Once you have your research finished and compiled in a presentable manner, it is now time to practice. Going over your presentation once the night before isn’t acceptable. Practice your presentation several times. Time the lesson, make sure it flows, and start to get a feel for the slides. This will help you to build a level of comfort so that you can have your back to the presentation and still speak confidently. You will also be able to make mental notes of anecdotes to use with certain slides to bolster your lesson and support your research. This will help your students make real-world connections to the material.

When creating a classroom lesson, develop a statement or use some method to draw the audience into your lesson. It may be a question on strategy to get people talking and to loosen up a bit or a short video clip that is entertaining and lightens the mood. These “ice breakers” can show some of your personality in the lesson while starting off on a light note and drawing people into the discussion.

If you are using slides, use them as tools and not your sole source for teaching. Placing all your information on the slides and reading verbatim is not an effective teaching method. Students will lose interest because they can get the same information from a textbook. When people show up to a classroom drill, they are looking for a little flash and a little sparkle. Your slide show should present bullets of information on which you expand, not paragraphs of information.

There are several methods for creating a successful slide show, something that will have your students talking about it later. The first method is to use a formula of three slides with text on one slide with a picture or a video. This change in pace every few minutes will spark different parts of the learners’ brains so that they remain interested in the presentation. This will prompt their minds for a small break and a change of pace, disrupting any mental fatigue from seeing the same pattern of slides repeatedly. Limit your text slides to a few bulleted points, three or four at the most. These points will engage people and keep them interested in the lesson without overburdening them with information.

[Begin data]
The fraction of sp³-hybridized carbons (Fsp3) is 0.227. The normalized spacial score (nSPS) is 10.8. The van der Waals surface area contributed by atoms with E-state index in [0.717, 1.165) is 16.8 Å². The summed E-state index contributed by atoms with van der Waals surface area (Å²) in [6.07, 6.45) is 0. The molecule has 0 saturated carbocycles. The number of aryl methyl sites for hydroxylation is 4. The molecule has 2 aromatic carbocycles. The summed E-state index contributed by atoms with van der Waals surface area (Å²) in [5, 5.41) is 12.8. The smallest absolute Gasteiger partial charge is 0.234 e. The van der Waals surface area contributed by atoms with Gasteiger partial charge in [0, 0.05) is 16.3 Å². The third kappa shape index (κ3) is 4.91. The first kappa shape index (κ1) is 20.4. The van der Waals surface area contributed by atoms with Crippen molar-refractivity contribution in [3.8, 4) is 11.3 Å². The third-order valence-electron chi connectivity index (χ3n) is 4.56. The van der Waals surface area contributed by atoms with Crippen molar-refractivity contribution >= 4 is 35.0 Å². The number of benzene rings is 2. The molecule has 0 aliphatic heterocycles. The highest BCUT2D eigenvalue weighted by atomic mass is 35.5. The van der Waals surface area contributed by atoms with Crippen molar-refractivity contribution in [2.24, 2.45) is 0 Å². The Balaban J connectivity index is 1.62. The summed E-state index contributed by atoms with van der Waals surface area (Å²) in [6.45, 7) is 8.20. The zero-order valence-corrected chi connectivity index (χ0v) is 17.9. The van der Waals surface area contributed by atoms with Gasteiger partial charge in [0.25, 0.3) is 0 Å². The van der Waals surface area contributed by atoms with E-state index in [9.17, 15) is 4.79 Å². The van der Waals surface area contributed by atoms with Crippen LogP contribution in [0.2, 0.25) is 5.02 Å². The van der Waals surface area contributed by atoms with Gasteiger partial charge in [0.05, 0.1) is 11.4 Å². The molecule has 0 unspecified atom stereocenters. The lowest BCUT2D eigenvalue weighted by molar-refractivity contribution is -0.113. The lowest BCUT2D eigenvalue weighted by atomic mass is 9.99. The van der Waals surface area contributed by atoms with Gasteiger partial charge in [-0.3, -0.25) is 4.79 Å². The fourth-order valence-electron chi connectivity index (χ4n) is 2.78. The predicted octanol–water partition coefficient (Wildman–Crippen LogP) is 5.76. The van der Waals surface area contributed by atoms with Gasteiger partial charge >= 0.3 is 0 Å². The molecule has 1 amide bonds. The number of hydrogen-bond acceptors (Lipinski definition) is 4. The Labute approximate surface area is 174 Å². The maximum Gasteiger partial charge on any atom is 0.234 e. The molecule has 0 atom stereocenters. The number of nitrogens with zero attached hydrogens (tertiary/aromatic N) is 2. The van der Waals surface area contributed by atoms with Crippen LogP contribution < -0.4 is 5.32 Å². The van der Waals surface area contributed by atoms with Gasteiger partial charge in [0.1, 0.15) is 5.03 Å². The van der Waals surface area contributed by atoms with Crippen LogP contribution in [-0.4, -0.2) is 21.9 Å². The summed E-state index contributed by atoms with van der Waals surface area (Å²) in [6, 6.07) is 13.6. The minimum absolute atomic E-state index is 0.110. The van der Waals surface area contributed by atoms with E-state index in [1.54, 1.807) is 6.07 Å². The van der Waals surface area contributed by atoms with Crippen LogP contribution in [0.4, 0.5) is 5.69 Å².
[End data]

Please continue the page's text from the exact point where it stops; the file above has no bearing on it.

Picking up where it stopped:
Another approach is to insert on occasion an entertaining and appropriate slide or photo with your program slides. This can keep people engaged and lighten the mood. When using action pictures, try to dig into your department’s archives and use photos from older times (this will do a great deal for department pride). Using photos from other departments is obviously fine when trying to get a point across, but there is a certain pride factor involved when using your department’s photos.

These tips have helped me quite a bit over the past five years while instructing; hopefully, they can help you.

For other kinds of indoor drills, you do not have to sit around the table or in front of a projector. Go down to the floor and get the saws running; take them apart, and make sure that they are in working order.

Aside from drivers and officers, how many firefighters have thoroughly gone through all the compartments on the rigs? Some days it’s good to have everyone go through the compartments of their rigs or, better yet, have them learn what the other companies store in their rigs and in which compartments so that at large incident scenes firefighters save time when looking for equipment.

Hands-On Lessons. Once the weather is cooperative, you can focus on your outdoor or hands-on lessons. They tend to draw a larger crowd or can be good quick little hour lessons to do on the fly while at the firehouse. Many times, though, we can fall into the same routine with our lessons: We throw ladders, we practice our extrication skills, and we lay hose. After time, we begin falling into the same pattern of just putting up a couple of ladders, making sure that we know the different parts, and that’s that. We stretch hose, make sure all the kinks are chased, and practice packing hose. The practice and building of muscle memory for these skills are good so that proficiency is built for use at any time of day, but eventually members lose interest.